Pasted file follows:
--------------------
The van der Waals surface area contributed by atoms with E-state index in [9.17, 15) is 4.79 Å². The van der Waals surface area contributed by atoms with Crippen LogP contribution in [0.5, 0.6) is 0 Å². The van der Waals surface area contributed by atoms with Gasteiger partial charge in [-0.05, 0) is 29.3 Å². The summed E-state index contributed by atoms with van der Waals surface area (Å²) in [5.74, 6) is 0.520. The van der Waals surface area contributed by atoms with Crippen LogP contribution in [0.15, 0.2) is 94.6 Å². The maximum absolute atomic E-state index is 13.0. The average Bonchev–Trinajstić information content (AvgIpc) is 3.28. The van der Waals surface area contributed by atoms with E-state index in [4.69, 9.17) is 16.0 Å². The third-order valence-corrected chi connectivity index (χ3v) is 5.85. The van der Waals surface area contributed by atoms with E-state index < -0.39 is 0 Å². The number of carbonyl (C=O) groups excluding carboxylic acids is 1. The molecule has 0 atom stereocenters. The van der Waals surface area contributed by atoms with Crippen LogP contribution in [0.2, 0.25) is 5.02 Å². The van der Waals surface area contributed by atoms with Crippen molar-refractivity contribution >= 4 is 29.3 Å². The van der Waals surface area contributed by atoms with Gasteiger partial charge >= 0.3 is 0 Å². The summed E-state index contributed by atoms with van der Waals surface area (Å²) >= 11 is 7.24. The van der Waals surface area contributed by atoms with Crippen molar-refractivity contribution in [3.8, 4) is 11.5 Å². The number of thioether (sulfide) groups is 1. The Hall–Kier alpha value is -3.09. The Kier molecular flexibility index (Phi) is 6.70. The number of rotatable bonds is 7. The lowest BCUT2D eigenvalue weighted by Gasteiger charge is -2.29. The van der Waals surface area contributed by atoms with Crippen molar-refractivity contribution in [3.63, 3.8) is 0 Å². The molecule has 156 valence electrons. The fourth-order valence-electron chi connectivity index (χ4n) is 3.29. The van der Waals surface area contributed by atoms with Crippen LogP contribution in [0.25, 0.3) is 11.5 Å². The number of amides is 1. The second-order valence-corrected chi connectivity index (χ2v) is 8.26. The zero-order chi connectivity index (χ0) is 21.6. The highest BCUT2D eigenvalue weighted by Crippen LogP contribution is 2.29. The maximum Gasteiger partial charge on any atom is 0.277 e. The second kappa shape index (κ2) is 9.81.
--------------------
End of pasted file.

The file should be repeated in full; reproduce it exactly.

The van der Waals surface area contributed by atoms with E-state index in [9.17, 15) is 4.79 Å². The van der Waals surface area contributed by atoms with Crippen LogP contribution in [0.5, 0.6) is 0 Å². The van der Waals surface area contributed by atoms with Gasteiger partial charge in [-0.05, 0) is 29.3 Å². The summed E-state index contributed by atoms with van der Waals surface area (Å²) in [5.74, 6) is 0.520. The van der Waals surface area contributed by atoms with Crippen LogP contribution in [0.15, 0.2) is 94.6 Å². The maximum absolute atomic E-state index is 13.0. The average Bonchev–Trinajstić information content (AvgIpc) is 3.28. The van der Waals surface area contributed by atoms with E-state index in [4.69, 9.17) is 16.0 Å². The third-order valence-corrected chi connectivity index (χ3v) is 5.85. The van der Waals surface area contributed by atoms with E-state index < -0.39 is 0 Å². The number of carbonyl (C=O) groups excluding carboxylic acids is 1. The molecule has 0 atom stereocenters. The van der Waals surface area contributed by atoms with Crippen LogP contribution in [0.2, 0.25) is 5.02 Å². The van der Waals surface area contributed by atoms with Crippen molar-refractivity contribution >= 4 is 29.3 Å². The van der Waals surface area contributed by atoms with Gasteiger partial charge >= 0.3 is 0 Å². The summed E-state index contributed by atoms with van der Waals surface area (Å²) >= 11 is 7.24. The van der Waals surface area contributed by atoms with Crippen molar-refractivity contribution in [3.8, 4) is 11.5 Å². The number of thioether (sulfide) groups is 1. The Hall–Kier alpha value is -3.09. The Kier molecular flexibility index (Phi) is 6.70. The number of rotatable bonds is 7. The lowest BCUT2D eigenvalue weighted by Gasteiger charge is -2.29. The van der Waals surface area contributed by atoms with Crippen molar-refractivity contribution in [3.63, 3.8) is 0 Å². The molecule has 156 valence electrons. The fourth-order valence-electron chi connectivity index (χ4n) is 3.29. The van der Waals surface area contributed by atoms with Crippen LogP contribution in [0.25, 0.3) is 11.5 Å². The number of amides is 1. The second-order valence-corrected chi connectivity index (χ2v) is 8.26. The zero-order chi connectivity index (χ0) is 21.6. The highest BCUT2D eigenvalue weighted by Crippen LogP contribution is 2.29. The maximum Gasteiger partial charge on any atom is 0.277 e. The second kappa shape index (κ2) is 9.81.